Interest in the dissociative anesthetic ketamine continues to be strong as a therapy for treatment-resistant depression and similar conditions.
But the enthusiasm surrounding the drug is likely higher than the quality of evidence supporting its use to treat severe depression.
Research into the drug’s potential to treat depression, however, is ramping up.
One recent small study published in the Journal of Clinical Psychiatry found that a single dose of the drug reduced the severity of depression in individuals with suicidal ideation.
The study administered intravenous ketamine to 39 participants and midazolam, a benzodiazepine, to another 39. Investigators administered ketamine at relatively low dose levels where it did not have an anesthetic effect.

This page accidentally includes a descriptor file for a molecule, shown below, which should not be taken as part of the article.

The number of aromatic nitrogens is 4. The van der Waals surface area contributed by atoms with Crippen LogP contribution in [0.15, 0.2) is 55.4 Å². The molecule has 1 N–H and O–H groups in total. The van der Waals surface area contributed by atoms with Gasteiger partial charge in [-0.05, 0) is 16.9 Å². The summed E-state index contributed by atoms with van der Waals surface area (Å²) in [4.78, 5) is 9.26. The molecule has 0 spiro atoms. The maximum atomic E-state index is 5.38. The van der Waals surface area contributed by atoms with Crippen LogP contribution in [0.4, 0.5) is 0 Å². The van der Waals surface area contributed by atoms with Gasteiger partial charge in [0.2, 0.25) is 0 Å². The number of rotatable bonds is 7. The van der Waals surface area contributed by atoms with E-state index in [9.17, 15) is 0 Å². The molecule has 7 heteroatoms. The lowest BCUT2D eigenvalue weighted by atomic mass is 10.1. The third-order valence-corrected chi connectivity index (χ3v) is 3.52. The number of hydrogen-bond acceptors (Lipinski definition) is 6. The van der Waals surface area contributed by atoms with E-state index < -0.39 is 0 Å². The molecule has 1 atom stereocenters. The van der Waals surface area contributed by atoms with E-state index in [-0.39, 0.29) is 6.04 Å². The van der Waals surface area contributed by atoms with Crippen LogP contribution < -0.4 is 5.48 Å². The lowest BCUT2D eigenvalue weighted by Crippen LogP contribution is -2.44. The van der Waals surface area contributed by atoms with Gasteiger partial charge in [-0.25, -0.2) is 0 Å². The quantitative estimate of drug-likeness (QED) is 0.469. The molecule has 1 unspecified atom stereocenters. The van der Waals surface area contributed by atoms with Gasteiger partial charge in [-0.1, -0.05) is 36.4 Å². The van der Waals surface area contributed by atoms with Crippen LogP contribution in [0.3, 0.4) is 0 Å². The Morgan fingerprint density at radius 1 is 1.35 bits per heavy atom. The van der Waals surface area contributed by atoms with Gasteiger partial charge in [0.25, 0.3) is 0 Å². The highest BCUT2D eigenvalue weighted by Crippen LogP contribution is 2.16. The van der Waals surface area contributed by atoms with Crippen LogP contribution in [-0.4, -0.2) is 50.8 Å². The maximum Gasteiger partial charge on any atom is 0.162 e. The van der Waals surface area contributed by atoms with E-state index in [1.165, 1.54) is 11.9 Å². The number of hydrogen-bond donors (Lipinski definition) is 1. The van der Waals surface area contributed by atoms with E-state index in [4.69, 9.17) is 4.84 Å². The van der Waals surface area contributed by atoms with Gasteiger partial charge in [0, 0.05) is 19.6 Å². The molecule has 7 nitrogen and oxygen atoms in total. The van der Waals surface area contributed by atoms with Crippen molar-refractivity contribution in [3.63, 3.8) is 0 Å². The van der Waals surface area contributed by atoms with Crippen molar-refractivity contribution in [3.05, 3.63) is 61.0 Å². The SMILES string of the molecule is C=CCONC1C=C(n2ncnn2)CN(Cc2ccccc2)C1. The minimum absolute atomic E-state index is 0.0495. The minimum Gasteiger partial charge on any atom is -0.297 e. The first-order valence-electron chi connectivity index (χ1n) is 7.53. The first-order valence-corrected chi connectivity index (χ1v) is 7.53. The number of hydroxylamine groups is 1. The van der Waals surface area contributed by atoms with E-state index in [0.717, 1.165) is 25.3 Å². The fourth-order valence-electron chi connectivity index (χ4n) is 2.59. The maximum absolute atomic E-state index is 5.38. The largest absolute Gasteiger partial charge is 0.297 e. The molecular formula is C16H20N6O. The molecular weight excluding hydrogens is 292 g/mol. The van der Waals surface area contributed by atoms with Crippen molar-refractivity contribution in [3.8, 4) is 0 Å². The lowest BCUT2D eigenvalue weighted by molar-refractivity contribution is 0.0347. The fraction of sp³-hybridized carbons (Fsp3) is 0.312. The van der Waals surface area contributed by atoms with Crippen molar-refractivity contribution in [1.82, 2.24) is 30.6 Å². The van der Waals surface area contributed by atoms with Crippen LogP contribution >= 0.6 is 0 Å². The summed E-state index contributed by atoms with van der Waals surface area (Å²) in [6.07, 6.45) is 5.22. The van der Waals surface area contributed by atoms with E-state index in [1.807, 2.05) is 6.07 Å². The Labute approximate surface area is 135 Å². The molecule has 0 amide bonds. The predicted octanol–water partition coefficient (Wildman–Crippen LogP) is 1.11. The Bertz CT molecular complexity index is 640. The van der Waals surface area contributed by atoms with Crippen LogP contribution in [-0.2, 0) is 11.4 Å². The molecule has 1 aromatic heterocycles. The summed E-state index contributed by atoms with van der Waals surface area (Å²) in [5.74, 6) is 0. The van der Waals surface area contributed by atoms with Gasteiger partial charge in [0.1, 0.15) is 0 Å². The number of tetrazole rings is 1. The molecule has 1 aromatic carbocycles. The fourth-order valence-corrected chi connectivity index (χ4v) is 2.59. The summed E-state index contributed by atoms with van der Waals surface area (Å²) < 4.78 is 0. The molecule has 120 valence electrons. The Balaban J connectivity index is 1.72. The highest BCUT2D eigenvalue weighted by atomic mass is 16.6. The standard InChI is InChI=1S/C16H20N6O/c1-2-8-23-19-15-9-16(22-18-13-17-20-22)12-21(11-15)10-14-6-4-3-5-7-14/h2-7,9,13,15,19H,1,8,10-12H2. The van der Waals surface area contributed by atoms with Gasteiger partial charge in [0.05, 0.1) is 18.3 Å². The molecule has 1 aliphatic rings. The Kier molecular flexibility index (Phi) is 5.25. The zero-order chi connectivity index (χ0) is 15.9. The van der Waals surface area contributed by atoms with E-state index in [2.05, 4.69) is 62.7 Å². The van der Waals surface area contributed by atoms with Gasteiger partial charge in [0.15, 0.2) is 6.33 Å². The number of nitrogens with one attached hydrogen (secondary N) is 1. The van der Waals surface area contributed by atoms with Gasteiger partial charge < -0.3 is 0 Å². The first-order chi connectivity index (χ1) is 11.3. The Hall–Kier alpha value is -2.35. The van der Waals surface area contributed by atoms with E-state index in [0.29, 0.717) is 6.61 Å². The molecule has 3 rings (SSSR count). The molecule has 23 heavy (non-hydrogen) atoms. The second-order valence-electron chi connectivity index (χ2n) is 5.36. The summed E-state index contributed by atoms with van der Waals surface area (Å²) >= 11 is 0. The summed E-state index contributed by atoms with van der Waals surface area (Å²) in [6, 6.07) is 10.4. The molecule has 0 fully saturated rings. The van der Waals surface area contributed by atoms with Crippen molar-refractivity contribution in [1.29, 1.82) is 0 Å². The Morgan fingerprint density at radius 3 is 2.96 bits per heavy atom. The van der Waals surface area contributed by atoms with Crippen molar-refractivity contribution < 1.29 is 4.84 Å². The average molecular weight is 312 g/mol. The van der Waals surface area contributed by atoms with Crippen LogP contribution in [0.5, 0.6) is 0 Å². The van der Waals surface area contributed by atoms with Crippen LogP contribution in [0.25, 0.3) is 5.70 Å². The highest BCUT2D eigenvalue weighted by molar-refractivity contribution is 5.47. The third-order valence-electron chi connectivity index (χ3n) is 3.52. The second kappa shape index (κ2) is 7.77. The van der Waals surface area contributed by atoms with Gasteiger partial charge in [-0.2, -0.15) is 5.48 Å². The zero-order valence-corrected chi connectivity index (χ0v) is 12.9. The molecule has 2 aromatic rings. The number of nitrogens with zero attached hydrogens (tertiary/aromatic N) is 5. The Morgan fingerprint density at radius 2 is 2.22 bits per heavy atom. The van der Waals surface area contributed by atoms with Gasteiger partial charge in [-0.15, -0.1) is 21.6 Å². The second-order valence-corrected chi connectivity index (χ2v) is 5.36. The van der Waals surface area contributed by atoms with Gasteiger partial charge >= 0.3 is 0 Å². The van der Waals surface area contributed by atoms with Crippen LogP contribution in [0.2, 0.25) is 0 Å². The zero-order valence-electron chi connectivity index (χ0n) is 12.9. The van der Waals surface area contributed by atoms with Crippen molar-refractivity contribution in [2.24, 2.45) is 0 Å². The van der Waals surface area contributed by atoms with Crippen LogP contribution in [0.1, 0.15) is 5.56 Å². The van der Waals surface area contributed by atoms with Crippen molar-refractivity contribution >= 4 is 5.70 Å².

The blinded study also found that the drug made patients feel safer, and it also quickly improved neurocognition. In addition, it provided persistent therapeutic effects for up to six weeks afte…